Competition in the financial markets of New York and London since 1944
- The post-war golden age of New York
- American hegemony and domination of Wall Street
- London: behind New York, in spite of significant assets
- The rebirth of the City
- The Eurodollar or early return from London
- Despite the progress in London, New York maintained its lead
- Deregulation, globalization, and innovation: the Competition between two major players
- A switch in context
- London and New York dominated global finance
In the global economy, international financial markets play a major role, and provide substantial benefits to the economy of their countries. They are a challenge both nationally and globally, and many economists and historians have sought to create hierarchies for these places. Above all, a hierarchy should be able to define an international financial center. It can be considered as "the aggregate of a number of financial services in a given urban space." It is, simply, "the place where the actors coordinate financial transactions." The difficulty of accurately prioritizing these places comes from the multitude of classification criteria, and it is necessary to list a few as examples.
Some criteria of classification are:
- The number of foreign banks;
- (The relative amount of bank deposits by non-residents);
- The size of the major financial institutions;
- The development of capital markets;
- The number of employees in the financial sector.
This non-exhaustive list of criteria helps us get an idea of the importance of a global financial center. However, the domination of a place or the lack of it can only be understood "in the economic, political, social and cultural development of an era." Before 1914 and to a lesser extent after the war, the dominance of London was complete, World War II changed the hierarchy, and in 1944 New York emerged as the dominant entity.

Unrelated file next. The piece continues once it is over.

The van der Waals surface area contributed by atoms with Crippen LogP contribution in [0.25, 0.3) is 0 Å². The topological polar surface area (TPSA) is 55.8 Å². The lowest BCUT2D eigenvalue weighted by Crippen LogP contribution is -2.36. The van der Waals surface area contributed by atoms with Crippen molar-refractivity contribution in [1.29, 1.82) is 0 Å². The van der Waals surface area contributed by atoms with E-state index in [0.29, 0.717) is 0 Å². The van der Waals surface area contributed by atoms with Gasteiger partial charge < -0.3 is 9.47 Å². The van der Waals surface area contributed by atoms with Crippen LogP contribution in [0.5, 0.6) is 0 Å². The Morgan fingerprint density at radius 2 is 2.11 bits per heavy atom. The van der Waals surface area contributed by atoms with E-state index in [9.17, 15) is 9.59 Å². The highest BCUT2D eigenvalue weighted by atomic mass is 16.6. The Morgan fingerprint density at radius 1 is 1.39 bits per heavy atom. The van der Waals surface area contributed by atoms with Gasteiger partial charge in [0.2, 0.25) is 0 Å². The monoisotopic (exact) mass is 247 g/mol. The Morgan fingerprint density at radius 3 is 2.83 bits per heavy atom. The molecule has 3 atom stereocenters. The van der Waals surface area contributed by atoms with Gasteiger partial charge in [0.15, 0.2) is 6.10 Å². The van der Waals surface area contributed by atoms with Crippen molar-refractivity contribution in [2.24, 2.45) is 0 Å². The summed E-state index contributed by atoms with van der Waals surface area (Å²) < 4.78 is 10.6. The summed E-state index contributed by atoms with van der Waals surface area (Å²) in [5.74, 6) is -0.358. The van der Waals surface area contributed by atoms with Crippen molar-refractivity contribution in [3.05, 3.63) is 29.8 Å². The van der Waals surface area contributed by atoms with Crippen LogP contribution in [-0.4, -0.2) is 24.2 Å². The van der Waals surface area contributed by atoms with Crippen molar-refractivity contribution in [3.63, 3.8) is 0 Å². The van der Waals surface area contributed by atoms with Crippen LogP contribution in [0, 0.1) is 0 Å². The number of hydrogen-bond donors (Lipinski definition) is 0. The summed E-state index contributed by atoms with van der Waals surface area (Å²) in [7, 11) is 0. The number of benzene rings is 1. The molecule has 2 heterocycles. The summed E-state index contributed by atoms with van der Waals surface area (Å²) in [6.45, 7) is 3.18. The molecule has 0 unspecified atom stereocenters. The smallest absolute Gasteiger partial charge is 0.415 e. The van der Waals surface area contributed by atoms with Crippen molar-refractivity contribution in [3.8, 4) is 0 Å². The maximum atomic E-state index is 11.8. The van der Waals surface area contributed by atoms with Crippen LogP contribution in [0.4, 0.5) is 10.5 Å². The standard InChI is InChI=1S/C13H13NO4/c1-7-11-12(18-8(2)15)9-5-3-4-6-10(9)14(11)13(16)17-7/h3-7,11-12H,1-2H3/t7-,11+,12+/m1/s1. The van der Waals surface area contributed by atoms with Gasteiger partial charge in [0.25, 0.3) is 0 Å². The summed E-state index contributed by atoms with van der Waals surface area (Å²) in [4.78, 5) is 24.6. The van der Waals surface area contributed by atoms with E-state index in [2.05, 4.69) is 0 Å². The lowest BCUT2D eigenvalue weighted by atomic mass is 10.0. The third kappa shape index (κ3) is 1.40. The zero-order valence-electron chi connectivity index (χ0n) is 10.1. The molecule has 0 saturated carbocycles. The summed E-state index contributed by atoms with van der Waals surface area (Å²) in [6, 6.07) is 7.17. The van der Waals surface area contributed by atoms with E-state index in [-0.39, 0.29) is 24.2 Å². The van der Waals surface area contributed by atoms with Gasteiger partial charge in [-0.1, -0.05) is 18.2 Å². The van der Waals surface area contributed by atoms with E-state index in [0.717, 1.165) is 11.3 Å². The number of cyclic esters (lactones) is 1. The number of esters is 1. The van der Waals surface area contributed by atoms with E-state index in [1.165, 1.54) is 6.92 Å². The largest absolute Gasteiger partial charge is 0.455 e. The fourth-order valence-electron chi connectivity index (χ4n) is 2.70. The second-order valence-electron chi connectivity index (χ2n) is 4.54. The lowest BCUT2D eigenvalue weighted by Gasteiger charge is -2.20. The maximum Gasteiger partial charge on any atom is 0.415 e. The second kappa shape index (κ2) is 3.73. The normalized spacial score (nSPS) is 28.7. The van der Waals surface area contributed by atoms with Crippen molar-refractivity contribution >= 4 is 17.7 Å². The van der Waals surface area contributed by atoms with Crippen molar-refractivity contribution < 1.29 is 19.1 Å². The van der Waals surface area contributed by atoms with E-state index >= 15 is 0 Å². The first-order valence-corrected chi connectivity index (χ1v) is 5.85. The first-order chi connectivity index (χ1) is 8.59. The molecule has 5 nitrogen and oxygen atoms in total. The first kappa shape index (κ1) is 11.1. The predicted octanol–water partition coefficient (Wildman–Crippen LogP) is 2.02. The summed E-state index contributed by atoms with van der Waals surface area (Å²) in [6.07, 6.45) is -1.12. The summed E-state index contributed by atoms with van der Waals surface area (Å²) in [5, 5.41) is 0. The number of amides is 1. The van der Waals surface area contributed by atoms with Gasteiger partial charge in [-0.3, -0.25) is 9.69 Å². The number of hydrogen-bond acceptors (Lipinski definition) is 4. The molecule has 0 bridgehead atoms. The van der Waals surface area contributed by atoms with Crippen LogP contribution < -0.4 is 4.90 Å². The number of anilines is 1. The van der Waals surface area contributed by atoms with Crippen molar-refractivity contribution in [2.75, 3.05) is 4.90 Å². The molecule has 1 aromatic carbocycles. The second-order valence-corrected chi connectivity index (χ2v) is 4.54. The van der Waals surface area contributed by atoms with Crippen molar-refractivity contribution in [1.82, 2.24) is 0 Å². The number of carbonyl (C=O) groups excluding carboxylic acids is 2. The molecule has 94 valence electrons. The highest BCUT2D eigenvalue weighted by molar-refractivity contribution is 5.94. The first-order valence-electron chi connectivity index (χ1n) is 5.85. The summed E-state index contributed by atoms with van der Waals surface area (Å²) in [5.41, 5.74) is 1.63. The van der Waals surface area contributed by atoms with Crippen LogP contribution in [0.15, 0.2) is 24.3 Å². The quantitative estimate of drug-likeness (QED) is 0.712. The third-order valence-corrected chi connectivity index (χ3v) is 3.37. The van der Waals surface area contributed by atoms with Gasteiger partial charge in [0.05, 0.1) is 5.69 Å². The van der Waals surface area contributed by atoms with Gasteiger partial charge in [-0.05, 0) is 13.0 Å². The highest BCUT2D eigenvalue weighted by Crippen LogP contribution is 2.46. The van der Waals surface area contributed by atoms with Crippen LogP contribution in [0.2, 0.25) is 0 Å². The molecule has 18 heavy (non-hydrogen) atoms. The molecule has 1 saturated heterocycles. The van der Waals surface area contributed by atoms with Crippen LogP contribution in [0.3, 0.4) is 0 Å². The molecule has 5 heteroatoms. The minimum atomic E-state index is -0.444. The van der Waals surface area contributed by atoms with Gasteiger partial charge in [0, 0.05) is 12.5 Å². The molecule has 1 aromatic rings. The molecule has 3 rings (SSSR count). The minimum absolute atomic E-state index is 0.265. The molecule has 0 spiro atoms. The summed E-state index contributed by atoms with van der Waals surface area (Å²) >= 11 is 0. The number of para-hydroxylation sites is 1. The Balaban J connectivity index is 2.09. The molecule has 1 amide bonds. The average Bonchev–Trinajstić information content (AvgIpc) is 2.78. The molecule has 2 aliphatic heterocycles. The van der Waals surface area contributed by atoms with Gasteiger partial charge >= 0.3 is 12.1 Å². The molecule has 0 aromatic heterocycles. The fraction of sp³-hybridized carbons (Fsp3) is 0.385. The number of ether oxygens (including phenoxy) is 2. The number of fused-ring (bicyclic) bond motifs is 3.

What are the changes in the ranking of the two largest financial centers? What can explain the financial domination of one over the others? Why are London and New York dominant?
Tags: International financial markets, international financial centre, capital market, financial sector, investment banks
[...] Despite the devaluation of the pound in 1967 which was interpreted as a sign of decadence at the time, the return of the City as a power in the financial world was in no doubt Despite the progress in London, New York maintained its lead While London found an important place in the world order, New York did not lose its lead. This is explained by the fact that New York was ranked first due to its national activities and the power of its economy. [...]
[...] However, New York remains the financial center of the world, and the most influential among the two, in that it symbolizes America's economic superpower. Bibliography - Macroeconomics and business: An interactive Approach, by Nadia Tempini Macdonald - Sassen, Saskia. The global city. New York, London, Tokyo: Princeton University Press, Princeton - Saskia Sassen, Global financial centers - Foreign Affairs - foreignaffairs.org - Xiying Ivy Zhang, Economic Consequences of the Sarbanes-Oxley Act of 2002, University of Rochester, February 2005. - Zukin, S. [...]